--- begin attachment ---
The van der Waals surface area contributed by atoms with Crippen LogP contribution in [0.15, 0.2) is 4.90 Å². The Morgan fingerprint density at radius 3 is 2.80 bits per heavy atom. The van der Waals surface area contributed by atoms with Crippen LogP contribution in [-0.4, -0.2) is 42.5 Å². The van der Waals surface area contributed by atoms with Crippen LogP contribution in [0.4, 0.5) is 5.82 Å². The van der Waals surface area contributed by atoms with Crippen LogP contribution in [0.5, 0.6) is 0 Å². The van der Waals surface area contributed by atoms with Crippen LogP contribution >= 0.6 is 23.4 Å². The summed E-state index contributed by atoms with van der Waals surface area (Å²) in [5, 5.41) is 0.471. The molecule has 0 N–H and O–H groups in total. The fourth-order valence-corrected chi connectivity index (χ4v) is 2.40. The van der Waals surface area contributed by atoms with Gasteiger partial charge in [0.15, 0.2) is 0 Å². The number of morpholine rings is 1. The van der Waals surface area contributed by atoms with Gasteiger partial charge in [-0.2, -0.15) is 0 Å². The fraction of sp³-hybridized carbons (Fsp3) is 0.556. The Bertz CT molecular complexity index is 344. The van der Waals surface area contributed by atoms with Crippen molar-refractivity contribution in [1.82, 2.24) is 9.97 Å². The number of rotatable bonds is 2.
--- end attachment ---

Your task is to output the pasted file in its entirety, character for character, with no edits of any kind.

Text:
The van der Waals surface area contributed by atoms with Crippen LogP contribution in [0.15, 0.2) is 4.90 Å². The Morgan fingerprint density at radius 3 is 2.80 bits per heavy atom. The van der Waals surface area contributed by atoms with Crippen LogP contribution in [-0.4, -0.2) is 42.5 Å². The van der Waals surface area contributed by atoms with Crippen LogP contribution in [0.4, 0.5) is 5.82 Å². The van der Waals surface area contributed by atoms with Crippen LogP contribution in [0.5, 0.6) is 0 Å². The van der Waals surface area contributed by atoms with Crippen LogP contribution >= 0.6 is 23.4 Å². The summed E-state index contributed by atoms with van der Waals surface area (Å²) in [5, 5.41) is 0.471. The molecule has 0 N–H and O–H groups in total. The fourth-order valence-corrected chi connectivity index (χ4v) is 2.40. The van der Waals surface area contributed by atoms with Gasteiger partial charge in [0.15, 0.2) is 0 Å². The number of morpholine rings is 1. The van der Waals surface area contributed by atoms with Gasteiger partial charge in [-0.2, -0.15) is 0 Å². The fraction of sp³-hybridized carbons (Fsp3) is 0.556. The Bertz CT molecular complexity index is 344. The van der Waals surface area contributed by atoms with Crippen molar-refractivity contribution in [1.82, 2.24) is 9.97 Å². The number of rotatable bonds is 2.